{¶ 13} R.C. 3719.13 and 3719.27 provide that records, prescriptions, and orders of controlled substances must be kept on file in the pharmacy.   These statutes authorize federal, state, county, or municipal officers and employees of the State Board of Pharmacy to inspect these files at any reasonable time.   R.C. 3719.13;  R.C. 3719.27.   However, the above personnel must be engaged in a specific investigation involving either a designated person or drug in order to obtain the information.   Ohio Adm.Code 4729-5-29.   Obtaining pharmaceutical  records without a specific investigation is a violation of R.C. 3719.99(E), a third-degree misdemeanor.

{¶ 14} The Ohio Supreme Court has upheld the constitutionality of R.C. 3719.13, R.C. 3719.27, and Ohio Adm.Code 4729-5-17 (currently Ohio Adm.Code 4729-5-29), stating that these statutes do not violate privacy rights found in the Fourteenth Amendment to the United States Constitution.   Stone v. Stow (1992), 64 Ohio St.3d 156, 166, 593 N.E.2d 294 (establishing a program to detect when Schedule II and Schedule IV controlled substances were being diverted from legitimate channels to illicit channels).   The court held that any privacy interest a patient possesses in his or her pharmaceutical records is limited to the right not to have the information disclosed to the general public.  Id. However, patients have no reasonable expectation that their pharmaceutical records will not be disclosed to authorized law enforcement personnel pursuing a specific investigation.  Id.;  State v. Russo (2002), 259 Conn. 436, 467, 790 A.2d 1132.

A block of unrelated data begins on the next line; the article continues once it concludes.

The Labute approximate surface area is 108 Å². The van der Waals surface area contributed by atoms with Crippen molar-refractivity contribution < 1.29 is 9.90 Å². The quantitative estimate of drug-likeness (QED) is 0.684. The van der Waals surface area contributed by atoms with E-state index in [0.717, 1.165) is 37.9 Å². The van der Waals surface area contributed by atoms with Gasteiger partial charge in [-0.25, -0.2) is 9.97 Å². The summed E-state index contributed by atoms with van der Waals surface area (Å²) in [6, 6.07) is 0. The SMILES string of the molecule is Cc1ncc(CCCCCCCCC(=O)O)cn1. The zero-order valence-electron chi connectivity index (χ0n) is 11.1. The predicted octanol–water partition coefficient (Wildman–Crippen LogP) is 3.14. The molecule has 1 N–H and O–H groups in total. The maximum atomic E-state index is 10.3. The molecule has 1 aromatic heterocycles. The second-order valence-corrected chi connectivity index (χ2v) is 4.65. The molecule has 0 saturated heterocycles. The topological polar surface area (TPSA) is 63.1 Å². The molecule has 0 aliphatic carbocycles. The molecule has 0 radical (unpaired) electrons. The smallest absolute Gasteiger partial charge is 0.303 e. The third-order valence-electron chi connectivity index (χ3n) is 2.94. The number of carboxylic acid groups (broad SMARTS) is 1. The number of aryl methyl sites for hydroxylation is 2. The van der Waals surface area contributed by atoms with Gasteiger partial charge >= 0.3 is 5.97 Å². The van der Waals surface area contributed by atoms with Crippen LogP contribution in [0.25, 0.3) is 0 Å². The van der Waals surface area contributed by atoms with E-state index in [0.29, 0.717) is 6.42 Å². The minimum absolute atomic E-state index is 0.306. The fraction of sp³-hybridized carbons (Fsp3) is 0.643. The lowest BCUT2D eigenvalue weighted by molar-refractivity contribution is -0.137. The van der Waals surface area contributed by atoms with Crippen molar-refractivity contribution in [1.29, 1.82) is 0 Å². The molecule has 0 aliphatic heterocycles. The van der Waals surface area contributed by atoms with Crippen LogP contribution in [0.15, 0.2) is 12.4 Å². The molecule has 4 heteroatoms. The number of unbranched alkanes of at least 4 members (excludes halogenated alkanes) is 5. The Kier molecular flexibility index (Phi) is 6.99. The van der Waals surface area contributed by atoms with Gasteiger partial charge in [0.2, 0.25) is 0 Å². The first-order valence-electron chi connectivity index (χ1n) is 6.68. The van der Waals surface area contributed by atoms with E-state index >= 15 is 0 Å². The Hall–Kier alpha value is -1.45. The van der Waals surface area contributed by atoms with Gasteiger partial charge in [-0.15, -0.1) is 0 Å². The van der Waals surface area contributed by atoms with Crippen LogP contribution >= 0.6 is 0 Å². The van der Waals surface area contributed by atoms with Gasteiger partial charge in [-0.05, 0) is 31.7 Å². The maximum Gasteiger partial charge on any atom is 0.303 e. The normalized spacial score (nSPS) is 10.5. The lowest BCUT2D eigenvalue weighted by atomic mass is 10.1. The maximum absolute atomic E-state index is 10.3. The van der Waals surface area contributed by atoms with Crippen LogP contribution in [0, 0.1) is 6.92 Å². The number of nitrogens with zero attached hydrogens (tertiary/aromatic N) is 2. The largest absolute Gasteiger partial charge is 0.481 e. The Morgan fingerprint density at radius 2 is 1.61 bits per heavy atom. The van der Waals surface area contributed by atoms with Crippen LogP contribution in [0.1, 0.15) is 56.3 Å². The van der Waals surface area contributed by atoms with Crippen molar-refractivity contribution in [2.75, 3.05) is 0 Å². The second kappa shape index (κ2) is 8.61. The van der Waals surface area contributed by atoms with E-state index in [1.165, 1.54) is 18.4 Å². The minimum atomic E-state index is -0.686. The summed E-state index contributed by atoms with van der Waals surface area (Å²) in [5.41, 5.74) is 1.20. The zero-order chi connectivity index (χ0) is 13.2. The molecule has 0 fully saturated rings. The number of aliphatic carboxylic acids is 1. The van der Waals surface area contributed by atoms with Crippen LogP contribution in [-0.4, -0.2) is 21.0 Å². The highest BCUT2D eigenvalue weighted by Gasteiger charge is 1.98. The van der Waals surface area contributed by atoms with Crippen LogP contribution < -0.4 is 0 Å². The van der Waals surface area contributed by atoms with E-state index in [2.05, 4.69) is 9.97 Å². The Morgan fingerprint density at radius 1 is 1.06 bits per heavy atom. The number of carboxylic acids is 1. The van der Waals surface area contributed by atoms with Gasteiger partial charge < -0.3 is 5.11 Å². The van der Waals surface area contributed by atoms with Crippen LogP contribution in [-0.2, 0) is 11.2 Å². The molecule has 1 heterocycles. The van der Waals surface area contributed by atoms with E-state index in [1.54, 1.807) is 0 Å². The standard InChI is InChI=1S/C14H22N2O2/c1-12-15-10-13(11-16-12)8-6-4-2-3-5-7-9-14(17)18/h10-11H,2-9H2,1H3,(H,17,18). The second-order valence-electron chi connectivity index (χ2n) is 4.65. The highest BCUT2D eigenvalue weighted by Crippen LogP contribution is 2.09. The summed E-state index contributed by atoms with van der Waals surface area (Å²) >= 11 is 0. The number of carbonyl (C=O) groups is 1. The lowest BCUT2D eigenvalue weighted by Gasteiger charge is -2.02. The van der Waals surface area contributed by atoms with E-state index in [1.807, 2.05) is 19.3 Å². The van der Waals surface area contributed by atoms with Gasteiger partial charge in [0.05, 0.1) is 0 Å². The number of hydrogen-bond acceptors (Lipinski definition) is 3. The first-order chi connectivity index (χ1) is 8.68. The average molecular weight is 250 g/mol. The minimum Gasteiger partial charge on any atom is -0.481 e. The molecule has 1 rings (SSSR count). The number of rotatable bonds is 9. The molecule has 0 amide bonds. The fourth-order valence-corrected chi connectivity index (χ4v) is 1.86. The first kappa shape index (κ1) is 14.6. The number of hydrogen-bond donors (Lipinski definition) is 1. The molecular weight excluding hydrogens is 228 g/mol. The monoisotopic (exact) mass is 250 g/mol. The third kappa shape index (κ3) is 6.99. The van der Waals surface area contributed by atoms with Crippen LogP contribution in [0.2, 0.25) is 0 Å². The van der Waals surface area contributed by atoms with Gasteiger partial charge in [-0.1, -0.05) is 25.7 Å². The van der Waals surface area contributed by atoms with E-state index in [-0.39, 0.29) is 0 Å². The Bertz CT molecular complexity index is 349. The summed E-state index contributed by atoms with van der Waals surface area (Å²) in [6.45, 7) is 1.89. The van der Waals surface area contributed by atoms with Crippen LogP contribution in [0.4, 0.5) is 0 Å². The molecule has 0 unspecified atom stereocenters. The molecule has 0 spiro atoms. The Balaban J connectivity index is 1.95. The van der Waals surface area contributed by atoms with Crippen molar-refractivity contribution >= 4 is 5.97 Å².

{¶ 15} The Stone decision was based upon the United States Supreme Court's decision and reasoning in Whalen v. Roe (1977), 429 U.S. 589, 97 S.Ct. 869, 51 L.Ed.2d 64.  Whalen was a consideration of whether a New York statute violated the right to privacy.   The New York statute required that physicians identify patients receiving prescriptions for Schedule II drugs.   The names and addresses of these patients were recorded in a centralized computer file maintained by the state health department.   The Whalen court, after considering the relevant factors, determined that the challenged disclosure of prescription information did not invade “any right or liberty protected by the Fourteenth Amendment.”  Id.

{¶ 16} Applying the United States Supreme Court's holding, the Ohio Supreme Court observed: